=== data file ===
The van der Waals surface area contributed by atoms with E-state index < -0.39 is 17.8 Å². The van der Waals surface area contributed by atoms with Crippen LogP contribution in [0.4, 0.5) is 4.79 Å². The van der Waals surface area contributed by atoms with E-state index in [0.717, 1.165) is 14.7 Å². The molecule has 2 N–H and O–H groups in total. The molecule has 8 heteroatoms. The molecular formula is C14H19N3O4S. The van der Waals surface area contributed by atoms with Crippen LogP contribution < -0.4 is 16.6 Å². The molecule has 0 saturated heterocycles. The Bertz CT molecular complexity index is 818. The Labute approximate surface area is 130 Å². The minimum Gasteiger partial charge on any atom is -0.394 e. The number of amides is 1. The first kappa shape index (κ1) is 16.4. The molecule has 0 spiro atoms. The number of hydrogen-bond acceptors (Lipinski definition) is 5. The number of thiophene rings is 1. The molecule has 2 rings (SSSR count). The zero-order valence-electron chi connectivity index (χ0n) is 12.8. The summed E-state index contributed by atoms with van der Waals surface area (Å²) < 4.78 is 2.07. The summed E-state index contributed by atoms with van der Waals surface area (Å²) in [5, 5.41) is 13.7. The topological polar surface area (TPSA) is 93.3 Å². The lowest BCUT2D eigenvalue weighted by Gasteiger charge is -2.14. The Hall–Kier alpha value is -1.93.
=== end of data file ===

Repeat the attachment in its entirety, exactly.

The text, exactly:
The van der Waals surface area contributed by atoms with E-state index < -0.39 is 17.8 Å². The van der Waals surface area contributed by atoms with Crippen LogP contribution in [0.4, 0.5) is 4.79 Å². The van der Waals surface area contributed by atoms with E-state index in [0.717, 1.165) is 14.7 Å². The molecule has 2 N–H and O–H groups in total. The molecule has 8 heteroatoms. The molecular formula is C14H19N3O4S. The van der Waals surface area contributed by atoms with Crippen LogP contribution < -0.4 is 16.6 Å². The molecule has 0 saturated heterocycles. The Bertz CT molecular complexity index is 818. The Labute approximate surface area is 130 Å². The minimum Gasteiger partial charge on any atom is -0.394 e. The number of amides is 1. The first kappa shape index (κ1) is 16.4. The molecule has 0 spiro atoms. The number of hydrogen-bond acceptors (Lipinski definition) is 5. The number of thiophene rings is 1. The molecule has 2 rings (SSSR count). The zero-order valence-electron chi connectivity index (χ0n) is 12.8. The summed E-state index contributed by atoms with van der Waals surface area (Å²) < 4.78 is 2.07. The summed E-state index contributed by atoms with van der Waals surface area (Å²) in [5, 5.41) is 13.7. The topological polar surface area (TPSA) is 93.3 Å². The lowest BCUT2D eigenvalue weighted by Gasteiger charge is -2.14. The Hall–Kier alpha value is -1.93.